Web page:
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Spokane, Washington  Est. May 19, 1883

This week’s child tax credit payments could be the last as Democrats struggle to advance Build Back Better Act

Faith leaders take their places before a news conference about the child tax credit Wednesday, Dec. 15, 2021, on Capitol Hill in Washington.  (Jacquelyn Martin)

WASHINGTON – On Wednesday, families throughout the Northwest and across the country – some 36 million households – received the monthly payments of up to $300 per child that were a hallmark of the economic relief bill Democrats passed in March.

Since the first payments went out in July, the result of a provision that essentially transformed an existing tax credit into a child allowance for all but the wealthiest American families, a recent Columbia University analysis estimates they have lifted 3.6 million children out of poverty. But unless Democrats find a way to pass President Joe Biden’s signature social and climate bill, this week’s payments could be the last.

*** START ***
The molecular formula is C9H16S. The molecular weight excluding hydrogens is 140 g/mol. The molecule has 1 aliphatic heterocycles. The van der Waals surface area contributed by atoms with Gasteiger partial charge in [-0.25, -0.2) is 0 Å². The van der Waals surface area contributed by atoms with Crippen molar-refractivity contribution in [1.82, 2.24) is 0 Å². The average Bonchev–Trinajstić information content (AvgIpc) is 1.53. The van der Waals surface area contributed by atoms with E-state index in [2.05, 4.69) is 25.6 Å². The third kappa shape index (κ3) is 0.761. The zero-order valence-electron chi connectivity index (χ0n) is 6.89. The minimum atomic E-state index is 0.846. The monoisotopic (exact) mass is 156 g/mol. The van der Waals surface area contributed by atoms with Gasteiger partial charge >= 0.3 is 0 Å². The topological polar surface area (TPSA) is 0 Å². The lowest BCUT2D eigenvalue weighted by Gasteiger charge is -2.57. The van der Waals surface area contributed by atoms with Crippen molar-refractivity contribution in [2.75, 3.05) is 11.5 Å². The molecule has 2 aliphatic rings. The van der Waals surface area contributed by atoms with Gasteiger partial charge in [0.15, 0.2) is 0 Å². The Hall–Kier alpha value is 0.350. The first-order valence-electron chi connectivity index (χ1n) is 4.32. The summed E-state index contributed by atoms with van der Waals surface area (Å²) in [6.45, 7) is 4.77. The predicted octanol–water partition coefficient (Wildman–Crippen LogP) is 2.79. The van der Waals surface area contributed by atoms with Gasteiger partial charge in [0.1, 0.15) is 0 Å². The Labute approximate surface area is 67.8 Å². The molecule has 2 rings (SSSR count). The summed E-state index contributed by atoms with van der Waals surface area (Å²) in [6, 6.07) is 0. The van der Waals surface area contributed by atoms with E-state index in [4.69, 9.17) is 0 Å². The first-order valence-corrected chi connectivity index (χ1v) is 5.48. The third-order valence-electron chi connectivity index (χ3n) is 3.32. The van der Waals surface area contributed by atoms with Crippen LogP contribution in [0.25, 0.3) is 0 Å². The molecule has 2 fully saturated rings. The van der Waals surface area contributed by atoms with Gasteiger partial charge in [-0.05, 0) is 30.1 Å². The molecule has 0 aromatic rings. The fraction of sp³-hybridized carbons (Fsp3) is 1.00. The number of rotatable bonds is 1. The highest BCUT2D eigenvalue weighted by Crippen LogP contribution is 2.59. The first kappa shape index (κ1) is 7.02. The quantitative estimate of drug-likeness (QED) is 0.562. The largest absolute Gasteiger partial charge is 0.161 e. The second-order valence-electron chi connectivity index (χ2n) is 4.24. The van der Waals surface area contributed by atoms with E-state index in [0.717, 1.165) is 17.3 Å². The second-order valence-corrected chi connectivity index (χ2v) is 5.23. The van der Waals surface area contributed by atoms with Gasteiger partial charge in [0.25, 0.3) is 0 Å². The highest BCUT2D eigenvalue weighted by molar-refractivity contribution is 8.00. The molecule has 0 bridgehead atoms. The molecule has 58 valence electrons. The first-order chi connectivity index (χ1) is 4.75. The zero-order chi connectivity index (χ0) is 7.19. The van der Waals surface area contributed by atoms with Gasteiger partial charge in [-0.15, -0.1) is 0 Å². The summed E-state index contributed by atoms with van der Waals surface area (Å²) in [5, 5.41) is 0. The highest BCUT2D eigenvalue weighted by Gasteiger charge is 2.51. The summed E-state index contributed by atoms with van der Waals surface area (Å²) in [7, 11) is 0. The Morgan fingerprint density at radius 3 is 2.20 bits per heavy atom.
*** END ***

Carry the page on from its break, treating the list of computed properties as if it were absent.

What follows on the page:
The roughly $2 trillion Build Back Better Act that passed the Democrat-controlled House on a near-party-line vote in November would extend the monthly child tax credit payments for another year, but that bill has yet to receive the support it needs from moderate Democrats in the Senate.

With Republicans united against the bill, Senate Democrats need all 50 members of their caucus to agree on the legislation. Sen. Joe Manchin, D-W.Va., has said he won’t support the legislation in its current form, which would raise revenue over a decade but spend that money in just a few years, a budgetary “gimmick” Manchin has said obscures the true cost of the bill if its provisions were extended.